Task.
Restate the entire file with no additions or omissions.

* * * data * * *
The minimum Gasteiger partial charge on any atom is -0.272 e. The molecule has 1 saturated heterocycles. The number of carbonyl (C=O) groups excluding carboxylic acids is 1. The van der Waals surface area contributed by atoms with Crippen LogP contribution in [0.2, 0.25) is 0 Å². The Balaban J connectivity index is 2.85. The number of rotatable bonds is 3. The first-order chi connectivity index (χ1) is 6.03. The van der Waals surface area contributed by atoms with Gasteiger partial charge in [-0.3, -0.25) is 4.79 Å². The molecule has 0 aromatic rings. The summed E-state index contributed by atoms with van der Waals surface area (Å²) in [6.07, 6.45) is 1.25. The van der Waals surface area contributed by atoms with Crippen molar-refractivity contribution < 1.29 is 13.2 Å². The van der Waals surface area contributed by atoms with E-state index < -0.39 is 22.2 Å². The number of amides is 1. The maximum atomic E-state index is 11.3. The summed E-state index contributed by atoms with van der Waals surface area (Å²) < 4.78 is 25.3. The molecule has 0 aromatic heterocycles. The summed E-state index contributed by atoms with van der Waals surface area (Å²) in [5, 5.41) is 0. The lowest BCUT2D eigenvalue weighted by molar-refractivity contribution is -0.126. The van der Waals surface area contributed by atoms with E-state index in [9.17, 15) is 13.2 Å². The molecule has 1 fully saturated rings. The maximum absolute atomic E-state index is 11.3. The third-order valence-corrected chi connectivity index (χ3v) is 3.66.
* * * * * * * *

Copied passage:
The minimum Gasteiger partial charge on any atom is -0.272 e. The molecule has 1 saturated heterocycles. The number of carbonyl (C=O) groups excluding carboxylic acids is 1. The van der Waals surface area contributed by atoms with Crippen LogP contribution in [0.2, 0.25) is 0 Å². The Balaban J connectivity index is 2.85. The number of rotatable bonds is 3. The first-order chi connectivity index (χ1) is 6.03. The van der Waals surface area contributed by atoms with Gasteiger partial charge in [-0.3, -0.25) is 4.79 Å². The molecule has 0 aromatic rings. The summed E-state index contributed by atoms with van der Waals surface area (Å²) in [6.07, 6.45) is 1.25. The van der Waals surface area contributed by atoms with Crippen molar-refractivity contribution < 1.29 is 13.2 Å². The van der Waals surface area contributed by atoms with E-state index < -0.39 is 22.2 Å². The number of amides is 1. The maximum atomic E-state index is 11.3. The summed E-state index contributed by atoms with van der Waals surface area (Å²) < 4.78 is 25.3. The molecule has 0 aromatic heterocycles. The summed E-state index contributed by atoms with van der Waals surface area (Å²) in [5, 5.41) is 0. The lowest BCUT2D eigenvalue weighted by molar-refractivity contribution is -0.126. The van der Waals surface area contributed by atoms with E-state index in [9.17, 15) is 13.2 Å². The molecule has 1 fully saturated rings. The maximum absolute atomic E-state index is 11.3. The third-order valence-corrected chi connectivity index (χ3v) is 3.66.